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WDI Holds Downtown Economic Luncheon

By J. Elias O'Neal, posted Feb 27, 2013

Downtown Wilmington should continue to build on its strengths of location, architecture and business to retain and grow revenue and development, according to an Asheville consultant.  

Joseph Minicozzi, a principal with Asheville-based Urban 3 LLC, a consulting company that is part of downtown Asheville real estate developer Public Interest Projects, delivered his message Wednesday to more than 200 business and civic leaders during the Wilmington Downtown Inc. (WDI) Economic Series luncheon at the Wilmington Convention Center. 

The series serves as a fundraiser for Wilmington Downtown Inc. (WDI) and an economic update about the health and growth of the downtown area.

Minicozzi said Wilmington and Asheville’s downtowns were very similar, adding that WDI was founded 10 years before Asheville’s association. He said stressed that Wilmington must find itself and pursue the type of businesses and cultures it would like to foster downtown through public and private partnerships.

“The key is diversity,” he said. “You have to think about all aspects of the community.”

John Hinnant, WDI’s president and CEO, said companies and firms were expanding and relocating to the downtown area, helping to keep the area’s occupancy rate healthy at 86 percent.

Hinnant said there were more than 10,500 people working in downtown, with many of the employees traveling in from other parts of New Hanover and Brunswick counties to work. He added that science, information and technology jobs continue to grow in the downtown area since PPD relocated its headquarters to the area.

He said parking deck and meter parking revenue was on the rise – an economic indicator for downtown officials that more people are frequenting the area.

“The state of downtown is on the rise,” Hinnant told the audience.

More than 16 leases have been completed downtown, absorbing 38,000 square feet of retail and office space and creating 400 new high-tech, financial and service industry jobs, Hinnant said.

Another addition downtown may be Carolina Farmin.'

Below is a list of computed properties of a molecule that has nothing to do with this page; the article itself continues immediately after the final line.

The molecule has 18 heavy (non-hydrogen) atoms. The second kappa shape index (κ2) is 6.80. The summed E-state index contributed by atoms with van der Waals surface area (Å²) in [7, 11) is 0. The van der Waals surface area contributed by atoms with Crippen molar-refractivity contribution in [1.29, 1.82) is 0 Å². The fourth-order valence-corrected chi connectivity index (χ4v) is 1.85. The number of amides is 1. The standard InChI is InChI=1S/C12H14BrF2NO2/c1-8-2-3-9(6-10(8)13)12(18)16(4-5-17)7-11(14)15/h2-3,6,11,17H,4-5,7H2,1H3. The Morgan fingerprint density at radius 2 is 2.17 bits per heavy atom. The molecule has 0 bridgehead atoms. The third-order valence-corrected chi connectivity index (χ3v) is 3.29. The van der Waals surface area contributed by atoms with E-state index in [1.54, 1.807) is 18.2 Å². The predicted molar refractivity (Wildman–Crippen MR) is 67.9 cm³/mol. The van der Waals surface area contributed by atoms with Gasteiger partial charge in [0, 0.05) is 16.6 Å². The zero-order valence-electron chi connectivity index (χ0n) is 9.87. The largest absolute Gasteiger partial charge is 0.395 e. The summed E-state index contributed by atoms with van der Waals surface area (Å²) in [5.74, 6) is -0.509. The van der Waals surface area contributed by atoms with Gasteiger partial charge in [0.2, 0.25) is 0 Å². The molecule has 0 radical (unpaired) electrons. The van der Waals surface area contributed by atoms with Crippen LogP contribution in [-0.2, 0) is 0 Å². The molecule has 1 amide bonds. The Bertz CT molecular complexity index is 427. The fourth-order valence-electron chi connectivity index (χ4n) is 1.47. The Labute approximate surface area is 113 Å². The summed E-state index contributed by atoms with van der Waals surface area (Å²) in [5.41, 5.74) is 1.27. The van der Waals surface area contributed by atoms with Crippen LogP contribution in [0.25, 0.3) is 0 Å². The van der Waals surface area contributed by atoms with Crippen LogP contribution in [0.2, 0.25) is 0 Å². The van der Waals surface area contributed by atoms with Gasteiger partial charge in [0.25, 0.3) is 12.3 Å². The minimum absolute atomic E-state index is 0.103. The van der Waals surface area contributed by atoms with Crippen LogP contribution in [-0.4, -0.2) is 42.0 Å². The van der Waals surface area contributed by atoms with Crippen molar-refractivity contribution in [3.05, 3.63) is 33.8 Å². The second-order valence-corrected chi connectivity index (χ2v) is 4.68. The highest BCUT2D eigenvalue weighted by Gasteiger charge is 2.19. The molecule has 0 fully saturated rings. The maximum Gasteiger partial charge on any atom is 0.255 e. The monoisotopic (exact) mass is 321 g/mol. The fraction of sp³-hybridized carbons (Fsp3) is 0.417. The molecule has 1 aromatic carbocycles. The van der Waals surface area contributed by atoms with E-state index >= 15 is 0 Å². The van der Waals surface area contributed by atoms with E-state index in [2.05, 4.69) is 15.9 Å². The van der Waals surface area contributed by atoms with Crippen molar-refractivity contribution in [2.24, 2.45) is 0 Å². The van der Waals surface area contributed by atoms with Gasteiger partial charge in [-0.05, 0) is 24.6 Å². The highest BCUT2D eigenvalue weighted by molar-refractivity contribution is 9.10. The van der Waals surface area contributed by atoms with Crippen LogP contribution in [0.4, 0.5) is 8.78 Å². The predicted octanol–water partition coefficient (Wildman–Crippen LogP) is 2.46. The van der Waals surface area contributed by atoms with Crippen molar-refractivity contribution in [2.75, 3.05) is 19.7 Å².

Hinnant said the local grocer is scouting downtown for a new store.

Carolina Farmin' spokewoman Susan Johnson said they are scouting various locations, but would not comment specifically about where.

During the presentation, Hinnant also released the findings of a survey sent to downtown businesses in an effort to gauge the area’s strengths and weaknesses.

Survey respondents cited crime and public safety as their top concern. Others cited parking, finding qualified staff and political leadership as concerns.

Hinnant said the city has worked hard with law enforcement and Alcoholic Beverage Control officials to increase officer patrols and decrease the number of permits issued for bars in downtown Wilmington.

Since 1998, the Wilmington Police Department has reported a 67 percent decline in crime in the downtown area, falling from 1,152 reported crimes in 1998 to 382 in 2012.
The number of alcohol sales in the central business district has also declined from $3.1 million in fiscal year 2009 to $2.8 million in fiscal year 2012 – a figure Hinnant attributes to the 15 percent decrease in the number of bars permitted downtown.

Hinnant added that building and repurposing properties for new housing was critical to the downtown area.

While admitting that rental properties are a popular option to develop downtown, Hinnant stressed the need to increase home ownership downtown – where renters outnumber homeowners 2 to 1.

“We need to think about a housing policy for downtown,” Hinnant said, citing the area’s dwindling enrollment figures in schools that serve downtown residents. “It’s important to remember families.”

During his presentation, Minicozzi discussed denser development in the downtown core.

By using aerial shots of Wilmington’s big box locations, such as the Wal-Mart on Market Street and Target on New Centre Drive, Minicozzi illustrated how the large acre developments did not necessarily account for a boost in property or revenue taxes.

“It’s not about how much land you consume; it’s how you use the land that’s important,” Minicozzi said.

He said given the available land in the 210 acres that make up downtown Wilmington, Minicozzi estimated assessed property value to be worth $2.4 million per acre because of the area’s riverfront location and growth activity.

Minicozzi added that downtown officials must take advantage of infill development opportunities by building on existing parking lots to maximize population and tax revenue. He also said the city must continue to build on its rich architectural past to maintain downtown’s image and culture. 

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